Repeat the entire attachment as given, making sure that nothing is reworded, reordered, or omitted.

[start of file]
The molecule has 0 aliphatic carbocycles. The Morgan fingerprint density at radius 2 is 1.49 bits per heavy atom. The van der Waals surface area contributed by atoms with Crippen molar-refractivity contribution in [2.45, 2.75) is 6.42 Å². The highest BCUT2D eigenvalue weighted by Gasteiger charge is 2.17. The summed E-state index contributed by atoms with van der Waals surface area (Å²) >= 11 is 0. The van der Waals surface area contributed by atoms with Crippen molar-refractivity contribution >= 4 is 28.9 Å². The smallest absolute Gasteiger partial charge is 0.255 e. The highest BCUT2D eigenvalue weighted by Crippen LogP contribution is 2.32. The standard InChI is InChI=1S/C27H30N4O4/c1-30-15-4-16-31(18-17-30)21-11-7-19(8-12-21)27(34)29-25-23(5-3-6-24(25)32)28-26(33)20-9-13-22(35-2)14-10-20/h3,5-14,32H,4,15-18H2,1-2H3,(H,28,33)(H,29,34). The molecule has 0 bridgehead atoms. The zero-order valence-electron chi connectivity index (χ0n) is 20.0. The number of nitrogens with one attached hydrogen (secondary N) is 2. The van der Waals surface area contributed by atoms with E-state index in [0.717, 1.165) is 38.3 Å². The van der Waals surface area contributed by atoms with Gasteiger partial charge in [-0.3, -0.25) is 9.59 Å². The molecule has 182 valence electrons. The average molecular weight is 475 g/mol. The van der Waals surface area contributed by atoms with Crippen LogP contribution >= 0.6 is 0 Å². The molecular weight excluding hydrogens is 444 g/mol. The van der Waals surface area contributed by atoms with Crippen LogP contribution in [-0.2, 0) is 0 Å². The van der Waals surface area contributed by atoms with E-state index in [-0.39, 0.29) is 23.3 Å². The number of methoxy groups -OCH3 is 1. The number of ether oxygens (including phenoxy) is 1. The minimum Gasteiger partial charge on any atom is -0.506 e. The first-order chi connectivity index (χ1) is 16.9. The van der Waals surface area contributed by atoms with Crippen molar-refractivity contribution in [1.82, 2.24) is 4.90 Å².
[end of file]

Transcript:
The molecule has 0 aliphatic carbocycles. The Morgan fingerprint density at radius 2 is 1.49 bits per heavy atom. The van der Waals surface area contributed by atoms with Crippen molar-refractivity contribution in [2.45, 2.75) is 6.42 Å². The highest BCUT2D eigenvalue weighted by Gasteiger charge is 2.17. The summed E-state index contributed by atoms with van der Waals surface area (Å²) >= 11 is 0. The van der Waals surface area contributed by atoms with Crippen molar-refractivity contribution >= 4 is 28.9 Å². The smallest absolute Gasteiger partial charge is 0.255 e. The highest BCUT2D eigenvalue weighted by Crippen LogP contribution is 2.32. The standard InChI is InChI=1S/C27H30N4O4/c1-30-15-4-16-31(18-17-30)21-11-7-19(8-12-21)27(34)29-25-23(5-3-6-24(25)32)28-26(33)20-9-13-22(35-2)14-10-20/h3,5-14,32H,4,15-18H2,1-2H3,(H,28,33)(H,29,34). The molecule has 0 bridgehead atoms. The zero-order valence-electron chi connectivity index (χ0n) is 20.0. The number of nitrogens with one attached hydrogen (secondary N) is 2. The van der Waals surface area contributed by atoms with E-state index in [0.717, 1.165) is 38.3 Å². The van der Waals surface area contributed by atoms with Gasteiger partial charge in [-0.3, -0.25) is 9.59 Å². The molecule has 182 valence electrons. The average molecular weight is 475 g/mol. The van der Waals surface area contributed by atoms with Crippen LogP contribution >= 0.6 is 0 Å². The molecular weight excluding hydrogens is 444 g/mol. The van der Waals surface area contributed by atoms with Crippen LogP contribution in [-0.2, 0) is 0 Å². The van der Waals surface area contributed by atoms with E-state index in [-0.39, 0.29) is 23.3 Å². The number of methoxy groups -OCH3 is 1. The number of ether oxygens (including phenoxy) is 1. The minimum Gasteiger partial charge on any atom is -0.506 e. The first-order chi connectivity index (χ1) is 16.9. The van der Waals surface area contributed by atoms with Crippen molar-refractivity contribution in [1.82, 2.24) is 4.90 Å².